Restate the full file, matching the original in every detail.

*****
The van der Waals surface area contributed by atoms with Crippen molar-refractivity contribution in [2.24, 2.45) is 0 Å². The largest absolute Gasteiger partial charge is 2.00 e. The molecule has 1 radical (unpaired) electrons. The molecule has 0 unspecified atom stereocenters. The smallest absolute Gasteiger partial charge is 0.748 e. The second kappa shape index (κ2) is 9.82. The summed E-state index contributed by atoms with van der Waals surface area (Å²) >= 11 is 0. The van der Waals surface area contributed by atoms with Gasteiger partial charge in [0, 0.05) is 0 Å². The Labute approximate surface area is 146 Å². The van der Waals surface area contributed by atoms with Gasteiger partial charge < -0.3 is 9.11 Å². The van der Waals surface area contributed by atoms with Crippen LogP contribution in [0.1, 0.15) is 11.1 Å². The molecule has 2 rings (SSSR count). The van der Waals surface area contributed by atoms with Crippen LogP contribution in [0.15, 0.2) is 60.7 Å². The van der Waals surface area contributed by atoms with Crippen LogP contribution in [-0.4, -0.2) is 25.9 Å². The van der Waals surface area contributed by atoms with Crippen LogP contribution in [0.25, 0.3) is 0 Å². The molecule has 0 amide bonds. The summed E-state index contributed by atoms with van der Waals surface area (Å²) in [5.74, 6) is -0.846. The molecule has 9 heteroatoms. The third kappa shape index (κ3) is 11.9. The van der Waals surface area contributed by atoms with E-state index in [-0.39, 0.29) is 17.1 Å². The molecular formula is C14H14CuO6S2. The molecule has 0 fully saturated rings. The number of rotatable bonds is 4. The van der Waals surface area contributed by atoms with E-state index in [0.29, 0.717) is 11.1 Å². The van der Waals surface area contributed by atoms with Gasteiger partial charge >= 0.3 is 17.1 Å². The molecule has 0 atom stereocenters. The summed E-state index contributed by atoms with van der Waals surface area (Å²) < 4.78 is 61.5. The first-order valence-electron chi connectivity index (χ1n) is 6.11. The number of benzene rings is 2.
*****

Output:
The van der Waals surface area contributed by atoms with Crippen molar-refractivity contribution in [2.24, 2.45) is 0 Å². The largest absolute Gasteiger partial charge is 2.00 e. The molecule has 1 radical (unpaired) electrons. The molecule has 0 unspecified atom stereocenters. The smallest absolute Gasteiger partial charge is 0.748 e. The second kappa shape index (κ2) is 9.82. The summed E-state index contributed by atoms with van der Waals surface area (Å²) >= 11 is 0. The van der Waals surface area contributed by atoms with Gasteiger partial charge in [0, 0.05) is 0 Å². The Labute approximate surface area is 146 Å². The van der Waals surface area contributed by atoms with Gasteiger partial charge < -0.3 is 9.11 Å². The van der Waals surface area contributed by atoms with Crippen LogP contribution in [0.1, 0.15) is 11.1 Å². The molecule has 2 rings (SSSR count). The van der Waals surface area contributed by atoms with Crippen LogP contribution in [0.15, 0.2) is 60.7 Å². The van der Waals surface area contributed by atoms with Crippen LogP contribution in [-0.4, -0.2) is 25.9 Å². The van der Waals surface area contributed by atoms with Crippen LogP contribution in [0.25, 0.3) is 0 Å². The molecule has 0 amide bonds. The summed E-state index contributed by atoms with van der Waals surface area (Å²) in [5.74, 6) is -0.846. The molecule has 9 heteroatoms. The third kappa shape index (κ3) is 11.9. The van der Waals surface area contributed by atoms with E-state index in [-0.39, 0.29) is 17.1 Å². The molecular formula is C14H14CuO6S2. The molecule has 0 fully saturated rings. The number of rotatable bonds is 4. The van der Waals surface area contributed by atoms with E-state index in [0.29, 0.717) is 11.1 Å². The van der Waals surface area contributed by atoms with Gasteiger partial charge >= 0.3 is 17.1 Å². The molecule has 0 atom stereocenters. The summed E-state index contributed by atoms with van der Waals surface area (Å²) < 4.78 is 61.5. The first-order valence-electron chi connectivity index (χ1n) is 6.11. The number of benzene rings is 2.